Glass Onion sharpens the Knives Out formula in a polished Netflix sequel


Challenging to take on its successful predecessor, Glass Onion: A Knives Out Mystery retains the razor-sharp formula, with a setup that feels even more flashily like an Agatha Christie homage, before a supremely clever series of turns. Writer-director Rian Johnson once again puts together a solid cast behind Daniel Craig, but it’s his use of language – with not a word wasted – that ultimately gives the sequel its edge.

Netflix opportunistically jumped in to acquire the Knives Out franchise and, in a departure from its usual “Strike the filmmakers’ egos” approach to theatrical distribution, will actually give the film a broad, week-long release before it hits streaming -Service reached in late December. Most people will probably still wait to consume it in the comfort of their own home, but for those who take the plunge, it’s sure to be well-received by appreciative audiences.

After the family dynamic in “Knives Out,” which gave everyone a motive to kill the patriarch, Johnson tries his hand at a different setting, with an eccentric billionaire, Miles Bron (Edward Norton), who invites his old friends on a crime escape ( no less during Covid) on his remote Greek island, where they are tasked with solving his “murder”.

However, the game takes an unexpected turn, beginning with inviting Craig’s master detective Benoit Blanc to remain equally brilliant and odd.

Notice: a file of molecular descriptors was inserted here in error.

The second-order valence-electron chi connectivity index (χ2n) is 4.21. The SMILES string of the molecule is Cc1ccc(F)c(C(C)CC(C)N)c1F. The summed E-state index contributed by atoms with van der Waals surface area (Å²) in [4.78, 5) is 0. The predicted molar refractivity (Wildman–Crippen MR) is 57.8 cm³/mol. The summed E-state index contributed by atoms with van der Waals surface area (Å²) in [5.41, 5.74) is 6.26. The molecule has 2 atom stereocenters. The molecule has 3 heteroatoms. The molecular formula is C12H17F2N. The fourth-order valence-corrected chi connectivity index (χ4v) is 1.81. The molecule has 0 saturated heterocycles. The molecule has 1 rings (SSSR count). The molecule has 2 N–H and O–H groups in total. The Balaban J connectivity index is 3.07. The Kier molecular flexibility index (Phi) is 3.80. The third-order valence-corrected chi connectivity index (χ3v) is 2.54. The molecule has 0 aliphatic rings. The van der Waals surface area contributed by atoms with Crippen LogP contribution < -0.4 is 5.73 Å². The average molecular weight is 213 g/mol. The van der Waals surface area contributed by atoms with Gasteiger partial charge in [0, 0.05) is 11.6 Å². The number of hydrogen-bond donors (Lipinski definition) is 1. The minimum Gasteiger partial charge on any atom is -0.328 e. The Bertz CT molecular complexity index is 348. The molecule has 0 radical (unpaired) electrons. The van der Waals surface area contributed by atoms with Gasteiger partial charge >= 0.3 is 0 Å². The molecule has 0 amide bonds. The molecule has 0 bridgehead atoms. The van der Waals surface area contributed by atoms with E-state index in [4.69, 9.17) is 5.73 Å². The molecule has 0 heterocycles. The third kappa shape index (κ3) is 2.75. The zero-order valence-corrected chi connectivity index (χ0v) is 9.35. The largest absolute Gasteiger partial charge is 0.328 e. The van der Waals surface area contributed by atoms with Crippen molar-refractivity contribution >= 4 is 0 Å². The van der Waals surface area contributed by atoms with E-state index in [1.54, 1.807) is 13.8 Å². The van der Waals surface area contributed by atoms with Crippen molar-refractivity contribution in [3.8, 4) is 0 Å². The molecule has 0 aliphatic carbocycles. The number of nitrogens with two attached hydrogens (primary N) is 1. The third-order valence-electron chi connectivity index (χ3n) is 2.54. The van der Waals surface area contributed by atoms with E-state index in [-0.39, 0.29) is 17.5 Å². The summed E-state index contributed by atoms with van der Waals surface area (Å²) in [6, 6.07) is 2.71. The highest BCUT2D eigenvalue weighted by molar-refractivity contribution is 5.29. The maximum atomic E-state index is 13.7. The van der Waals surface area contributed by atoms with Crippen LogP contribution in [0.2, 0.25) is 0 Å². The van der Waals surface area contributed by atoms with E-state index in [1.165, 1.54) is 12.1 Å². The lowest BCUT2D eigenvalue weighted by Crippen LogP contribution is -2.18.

The eclectic list of guests/potential killers (and/or victims) includes a fashion designer/social media lottery (Kate Hudson) and her partner (Jessica Henwick), a fitness influencer (Dave Bautista) and his girlfriend/sidekick ( Madelyn Cline), a scientist (Leslie Odom Jr.), a politician (Kathryn Hahn), and most importantly, Miles’ estranged former business partner (Janelle Monáe).

Although the latest film obviously lacks the sense of discovery that welcomed the original — and even turned Chris Evans’ sweater into a must-have piece (Chris Evans not included), Johnson is smart enough to recognize that this is about reloading and not reinvention is about, the change in venues can still freshen up the formula.

Additionally, Craig is clearly having fun with this new signature role, trading in his tuxedos and physicality for a more cerebral form of crime-fighting, with a Hercule Poirot-esque aptitude for eavesdropping and a Foghorn-Leghorn Southern twang.

In one of these “Kneel before Zod!” Flexs, Netflix reportedly paid a fortune to acquire these sequels, which, honestly, is exactly the kind of deal that threatens to take a fun little movie and screw it up by setting unreasonable expectations.

Thankfully, Glass Onion finds new levels to explore, in a way that makes the prospect of a new Knives Out Mystery every few years seem like a perfectly reasonable idea of ​​where and how to consume it.

Glass Onion: A Knives Out Mystery opens in US theaters on November 23 and on Netflix on December 23. It is rated PG-13.


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